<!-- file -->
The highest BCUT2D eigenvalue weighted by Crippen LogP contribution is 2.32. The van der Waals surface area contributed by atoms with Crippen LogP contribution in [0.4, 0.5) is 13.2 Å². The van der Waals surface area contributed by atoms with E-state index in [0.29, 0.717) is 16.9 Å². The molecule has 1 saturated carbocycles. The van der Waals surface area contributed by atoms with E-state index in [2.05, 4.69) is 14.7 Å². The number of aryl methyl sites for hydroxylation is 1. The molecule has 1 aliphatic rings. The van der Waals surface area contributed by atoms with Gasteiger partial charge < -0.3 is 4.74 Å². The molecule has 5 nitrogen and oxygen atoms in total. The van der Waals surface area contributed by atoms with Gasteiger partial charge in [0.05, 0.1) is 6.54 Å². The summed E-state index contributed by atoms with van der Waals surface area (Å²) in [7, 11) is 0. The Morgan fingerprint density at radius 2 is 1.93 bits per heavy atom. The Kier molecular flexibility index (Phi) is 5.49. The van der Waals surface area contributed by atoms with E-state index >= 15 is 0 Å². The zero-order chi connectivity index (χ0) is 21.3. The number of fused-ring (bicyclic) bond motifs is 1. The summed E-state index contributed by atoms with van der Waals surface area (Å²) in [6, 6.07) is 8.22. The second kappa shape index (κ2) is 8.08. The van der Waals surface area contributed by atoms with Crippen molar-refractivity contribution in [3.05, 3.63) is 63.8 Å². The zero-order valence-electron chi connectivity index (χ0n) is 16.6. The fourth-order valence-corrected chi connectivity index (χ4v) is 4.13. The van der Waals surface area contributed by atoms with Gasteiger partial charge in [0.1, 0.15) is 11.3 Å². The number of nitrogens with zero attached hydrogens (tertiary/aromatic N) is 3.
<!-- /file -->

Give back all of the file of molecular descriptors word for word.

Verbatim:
The highest BCUT2D eigenvalue weighted by Crippen LogP contribution is 2.32. The van der Waals surface area contributed by atoms with Crippen LogP contribution in [0.4, 0.5) is 13.2 Å². The van der Waals surface area contributed by atoms with E-state index in [0.29, 0.717) is 16.9 Å². The molecule has 1 saturated carbocycles. The van der Waals surface area contributed by atoms with E-state index in [2.05, 4.69) is 14.7 Å². The number of aryl methyl sites for hydroxylation is 1. The molecule has 1 aliphatic rings. The van der Waals surface area contributed by atoms with Gasteiger partial charge < -0.3 is 4.74 Å². The molecule has 5 nitrogen and oxygen atoms in total. The van der Waals surface area contributed by atoms with Gasteiger partial charge in [0.05, 0.1) is 6.54 Å². The summed E-state index contributed by atoms with van der Waals surface area (Å²) in [7, 11) is 0. The Morgan fingerprint density at radius 2 is 1.93 bits per heavy atom. The Kier molecular flexibility index (Phi) is 5.49. The van der Waals surface area contributed by atoms with E-state index >= 15 is 0 Å². The zero-order chi connectivity index (χ0) is 21.3. The number of fused-ring (bicyclic) bond motifs is 1. The summed E-state index contributed by atoms with van der Waals surface area (Å²) in [6, 6.07) is 8.22. The second kappa shape index (κ2) is 8.08. The van der Waals surface area contributed by atoms with Crippen molar-refractivity contribution in [3.05, 3.63) is 63.8 Å². The zero-order valence-electron chi connectivity index (χ0n) is 16.6. The fourth-order valence-corrected chi connectivity index (χ4v) is 4.13. The van der Waals surface area contributed by atoms with Gasteiger partial charge in [0.1, 0.15) is 11.3 Å². The number of nitrogens with zero attached hydrogens (tertiary/aromatic N) is 3.